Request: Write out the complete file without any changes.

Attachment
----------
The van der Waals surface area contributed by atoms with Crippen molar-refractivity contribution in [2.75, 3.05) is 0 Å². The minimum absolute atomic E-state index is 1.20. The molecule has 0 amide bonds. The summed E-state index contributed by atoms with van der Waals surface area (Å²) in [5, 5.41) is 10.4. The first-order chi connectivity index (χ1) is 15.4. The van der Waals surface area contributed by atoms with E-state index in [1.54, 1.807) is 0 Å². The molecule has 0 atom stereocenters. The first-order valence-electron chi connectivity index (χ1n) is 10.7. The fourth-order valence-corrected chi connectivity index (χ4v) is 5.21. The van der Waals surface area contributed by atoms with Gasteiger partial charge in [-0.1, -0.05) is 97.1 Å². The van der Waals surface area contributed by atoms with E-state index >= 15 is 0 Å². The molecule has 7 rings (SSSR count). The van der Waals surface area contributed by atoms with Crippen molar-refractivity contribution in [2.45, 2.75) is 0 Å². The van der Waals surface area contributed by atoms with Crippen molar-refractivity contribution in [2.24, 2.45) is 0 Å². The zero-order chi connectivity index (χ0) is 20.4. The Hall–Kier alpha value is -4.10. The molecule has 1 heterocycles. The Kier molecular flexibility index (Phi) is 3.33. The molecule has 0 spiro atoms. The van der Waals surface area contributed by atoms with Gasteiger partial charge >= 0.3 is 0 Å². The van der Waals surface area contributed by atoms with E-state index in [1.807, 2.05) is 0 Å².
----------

The van der Waals surface area contributed by atoms with Crippen molar-refractivity contribution in [2.75, 3.05) is 0 Å². The minimum absolute atomic E-state index is 1.20. The molecule has 0 amide bonds. The summed E-state index contributed by atoms with van der Waals surface area (Å²) in [5, 5.41) is 10.4. The first-order chi connectivity index (χ1) is 15.4. The van der Waals surface area contributed by atoms with E-state index in [1.54, 1.807) is 0 Å². The molecule has 0 atom stereocenters. The first-order valence-electron chi connectivity index (χ1n) is 10.7. The fourth-order valence-corrected chi connectivity index (χ4v) is 5.21. The van der Waals surface area contributed by atoms with Gasteiger partial charge in [-0.1, -0.05) is 97.1 Å². The van der Waals surface area contributed by atoms with E-state index >= 15 is 0 Å². The molecule has 7 rings (SSSR count). The van der Waals surface area contributed by atoms with Crippen molar-refractivity contribution in [2.45, 2.75) is 0 Å². The van der Waals surface area contributed by atoms with Crippen molar-refractivity contribution in [2.24, 2.45) is 0 Å². The zero-order chi connectivity index (χ0) is 20.4. The Hall–Kier alpha value is -4.10. The molecule has 1 heterocycles. The Kier molecular flexibility index (Phi) is 3.33. The molecule has 0 spiro atoms. The van der Waals surface area contributed by atoms with Gasteiger partial charge >= 0.3 is 0 Å². The van der Waals surface area contributed by atoms with E-state index in [1.807, 2.05) is 0 Å².